**College Professors Should be on MD Task Force on
the HSAs**

(High School Assessments)

**Jerome Dancis**,
Associate Professor Emeritus,
Department of Mathematics

The MD State Department of
Education has written High School Assessments (HSAs) on English, on Biology, on Government and on [Some
concepts from] Functions, Algebra, Data analysis and
Probability. [Please browse them on the web. [i]]

For the past half decade, MD high
school students were required to take, but not required to pass these
exams. Starting with the class of
2009, passing these exams is scheduled to become a public high school
graduation requirement in MD.
There is a sizable number of students at risk of not passing these exams
and hence not graduating in 2009.

This possibility of students not
graduating from high school prompted MD state legislators to introduce House
Bill HB994 and Senate Bill SB475 on "Establishing the Task Force on the
Policy and Funding Implications of Requiring Passage of the High School
Assessment for Graduation".[ii] The senate bill has 25 sponsors,
out of 47 senators.

The bills specify that the task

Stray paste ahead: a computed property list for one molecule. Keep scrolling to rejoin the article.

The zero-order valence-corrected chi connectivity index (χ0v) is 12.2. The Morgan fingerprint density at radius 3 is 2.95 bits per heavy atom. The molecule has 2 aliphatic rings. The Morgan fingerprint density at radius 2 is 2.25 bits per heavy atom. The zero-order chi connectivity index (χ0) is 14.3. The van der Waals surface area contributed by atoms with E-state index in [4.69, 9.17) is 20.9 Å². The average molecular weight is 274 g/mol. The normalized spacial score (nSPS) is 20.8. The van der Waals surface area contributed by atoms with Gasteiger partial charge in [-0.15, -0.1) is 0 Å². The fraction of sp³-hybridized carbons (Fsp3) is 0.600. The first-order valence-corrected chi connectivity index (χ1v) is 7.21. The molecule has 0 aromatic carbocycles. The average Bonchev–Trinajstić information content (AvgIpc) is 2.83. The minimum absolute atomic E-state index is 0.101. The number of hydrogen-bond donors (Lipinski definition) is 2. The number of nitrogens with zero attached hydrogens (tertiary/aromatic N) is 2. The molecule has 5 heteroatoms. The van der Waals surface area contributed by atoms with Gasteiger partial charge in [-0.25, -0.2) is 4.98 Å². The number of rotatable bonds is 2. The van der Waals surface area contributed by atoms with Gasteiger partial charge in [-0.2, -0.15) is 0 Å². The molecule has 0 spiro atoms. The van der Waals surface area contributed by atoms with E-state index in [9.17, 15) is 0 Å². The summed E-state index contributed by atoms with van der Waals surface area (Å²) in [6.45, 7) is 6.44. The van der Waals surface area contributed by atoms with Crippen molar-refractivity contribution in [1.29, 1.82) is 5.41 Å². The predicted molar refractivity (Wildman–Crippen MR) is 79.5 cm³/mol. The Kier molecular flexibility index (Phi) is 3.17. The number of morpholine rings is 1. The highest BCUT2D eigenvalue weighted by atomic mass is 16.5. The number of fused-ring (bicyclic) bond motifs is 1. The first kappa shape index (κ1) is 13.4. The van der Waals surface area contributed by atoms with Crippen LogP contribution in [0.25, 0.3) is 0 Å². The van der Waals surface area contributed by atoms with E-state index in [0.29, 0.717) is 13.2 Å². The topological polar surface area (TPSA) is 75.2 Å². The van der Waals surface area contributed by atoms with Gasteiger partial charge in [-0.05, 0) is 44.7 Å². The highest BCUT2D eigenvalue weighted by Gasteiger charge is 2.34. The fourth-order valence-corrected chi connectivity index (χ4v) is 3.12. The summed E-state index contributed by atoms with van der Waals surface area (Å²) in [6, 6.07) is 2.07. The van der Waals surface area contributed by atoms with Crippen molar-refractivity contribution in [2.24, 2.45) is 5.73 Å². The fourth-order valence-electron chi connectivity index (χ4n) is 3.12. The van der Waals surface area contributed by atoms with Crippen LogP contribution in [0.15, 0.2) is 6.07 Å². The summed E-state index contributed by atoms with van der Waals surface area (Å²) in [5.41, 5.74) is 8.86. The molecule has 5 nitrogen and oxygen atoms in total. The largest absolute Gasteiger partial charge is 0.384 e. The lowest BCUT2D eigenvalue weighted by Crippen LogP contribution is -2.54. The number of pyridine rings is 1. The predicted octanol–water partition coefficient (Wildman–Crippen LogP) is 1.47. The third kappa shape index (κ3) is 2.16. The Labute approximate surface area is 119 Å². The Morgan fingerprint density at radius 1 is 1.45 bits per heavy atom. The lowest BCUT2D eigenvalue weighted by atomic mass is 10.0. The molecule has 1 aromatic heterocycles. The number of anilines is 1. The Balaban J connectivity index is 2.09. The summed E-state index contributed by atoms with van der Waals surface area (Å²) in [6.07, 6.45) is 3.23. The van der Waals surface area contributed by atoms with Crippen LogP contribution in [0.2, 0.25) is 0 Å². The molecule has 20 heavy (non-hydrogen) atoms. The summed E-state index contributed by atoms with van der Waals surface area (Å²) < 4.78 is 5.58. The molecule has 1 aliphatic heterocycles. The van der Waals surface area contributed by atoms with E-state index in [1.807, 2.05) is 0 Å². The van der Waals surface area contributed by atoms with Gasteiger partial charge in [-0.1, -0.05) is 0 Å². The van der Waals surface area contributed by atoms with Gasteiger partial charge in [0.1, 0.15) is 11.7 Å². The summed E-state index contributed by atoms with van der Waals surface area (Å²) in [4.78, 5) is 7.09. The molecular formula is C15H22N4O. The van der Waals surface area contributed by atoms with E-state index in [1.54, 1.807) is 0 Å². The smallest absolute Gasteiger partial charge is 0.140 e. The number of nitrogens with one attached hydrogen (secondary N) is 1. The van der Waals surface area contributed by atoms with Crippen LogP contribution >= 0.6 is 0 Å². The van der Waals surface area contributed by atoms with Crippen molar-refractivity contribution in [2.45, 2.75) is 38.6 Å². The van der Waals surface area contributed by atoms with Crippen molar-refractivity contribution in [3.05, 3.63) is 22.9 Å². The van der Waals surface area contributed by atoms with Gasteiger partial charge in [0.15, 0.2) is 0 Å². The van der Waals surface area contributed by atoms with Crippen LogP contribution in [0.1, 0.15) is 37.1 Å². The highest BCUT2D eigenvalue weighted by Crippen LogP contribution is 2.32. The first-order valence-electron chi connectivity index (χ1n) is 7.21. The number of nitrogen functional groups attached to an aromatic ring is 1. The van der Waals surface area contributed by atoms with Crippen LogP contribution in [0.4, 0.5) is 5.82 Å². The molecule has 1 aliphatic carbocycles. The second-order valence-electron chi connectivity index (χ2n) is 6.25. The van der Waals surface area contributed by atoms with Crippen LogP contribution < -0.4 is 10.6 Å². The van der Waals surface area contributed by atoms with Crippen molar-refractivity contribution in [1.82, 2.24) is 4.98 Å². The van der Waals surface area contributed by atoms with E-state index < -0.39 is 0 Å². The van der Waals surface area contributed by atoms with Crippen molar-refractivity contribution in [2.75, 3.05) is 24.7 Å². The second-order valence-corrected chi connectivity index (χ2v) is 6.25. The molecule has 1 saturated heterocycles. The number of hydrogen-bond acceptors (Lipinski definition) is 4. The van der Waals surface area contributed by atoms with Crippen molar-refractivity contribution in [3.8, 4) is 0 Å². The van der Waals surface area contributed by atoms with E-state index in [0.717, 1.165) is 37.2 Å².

force will have 17 members, who are considered stakeholders; for
example, there will be two local school superintendents and one public school
student. College academic
departments should be considered stakeholders, *with expertise*. BUT,
college professors are NOT on the list of stakeholder task
force members. **Perhaps,
the senate should advocate for the inclusion of college professors of English,
Biology, Government and Mathematics in the task force's membership.**

* *

For example: A
college Math professor could inform the task force of the really *bad* consequences of the MD HSA
on Algebra for students when they arrive in college.

Actually there is NO MD HSA
on Algebra; it's really an HSA on Pretend Algebra. MD
school systems are replacing their traditional Algebra I courses, with the
syllabus of the MD [pretend] Algebra exam. A consequence is that many freshmen have weak understanding
of Algebra and Arithmetic. At UMCP, a consequence is that many students do not
succeed in the college major of their choice.

Is the Mathematics on the HSAs on Mathematics, useful
Mathematics? (Debatable,
some is misleading; much is low level useful.)
Is it correct Mathematics?
(NOT all)

Does an MSDE's "highly
qualified" endorsement for middle school math teacher necessarily mean
that the math teacher necessarily has sufficient expertise in Math to provide
students with a solid background in the topics on the HSA on Algebra. (NO)

Similar questions should be asked
about the other HSAs; answers could be supplied by college professors, from